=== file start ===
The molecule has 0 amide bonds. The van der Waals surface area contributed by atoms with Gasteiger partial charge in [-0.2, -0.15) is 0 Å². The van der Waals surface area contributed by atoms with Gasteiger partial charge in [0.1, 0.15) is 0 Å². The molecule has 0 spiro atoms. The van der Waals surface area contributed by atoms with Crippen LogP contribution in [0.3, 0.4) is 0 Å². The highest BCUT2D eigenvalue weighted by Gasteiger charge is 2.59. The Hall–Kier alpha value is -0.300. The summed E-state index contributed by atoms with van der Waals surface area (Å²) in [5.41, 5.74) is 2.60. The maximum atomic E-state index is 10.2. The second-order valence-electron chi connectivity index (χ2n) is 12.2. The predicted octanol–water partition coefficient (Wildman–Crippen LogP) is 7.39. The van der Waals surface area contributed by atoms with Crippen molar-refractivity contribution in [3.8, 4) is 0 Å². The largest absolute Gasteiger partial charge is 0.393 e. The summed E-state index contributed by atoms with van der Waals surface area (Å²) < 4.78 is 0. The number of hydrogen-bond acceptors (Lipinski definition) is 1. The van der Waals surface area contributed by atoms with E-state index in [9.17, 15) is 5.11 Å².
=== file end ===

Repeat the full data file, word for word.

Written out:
The molecule has 0 amide bonds. The van der Waals surface area contributed by atoms with Gasteiger partial charge in [-0.2, -0.15) is 0 Å². The van der Waals surface area contributed by atoms with Gasteiger partial charge in [0.1, 0.15) is 0 Å². The molecule has 0 spiro atoms. The van der Waals surface area contributed by atoms with Crippen LogP contribution in [0.3, 0.4) is 0 Å². The highest BCUT2D eigenvalue weighted by Gasteiger charge is 2.59. The Hall–Kier alpha value is -0.300. The summed E-state index contributed by atoms with van der Waals surface area (Å²) in [5.41, 5.74) is 2.60. The maximum atomic E-state index is 10.2. The second-order valence-electron chi connectivity index (χ2n) is 12.2. The predicted octanol–water partition coefficient (Wildman–Crippen LogP) is 7.39. The van der Waals surface area contributed by atoms with Crippen molar-refractivity contribution in [3.8, 4) is 0 Å². The largest absolute Gasteiger partial charge is 0.393 e. The summed E-state index contributed by atoms with van der Waals surface area (Å²) < 4.78 is 0. The number of hydrogen-bond acceptors (Lipinski definition) is 1. The van der Waals surface area contributed by atoms with E-state index in [9.17, 15) is 5.11 Å².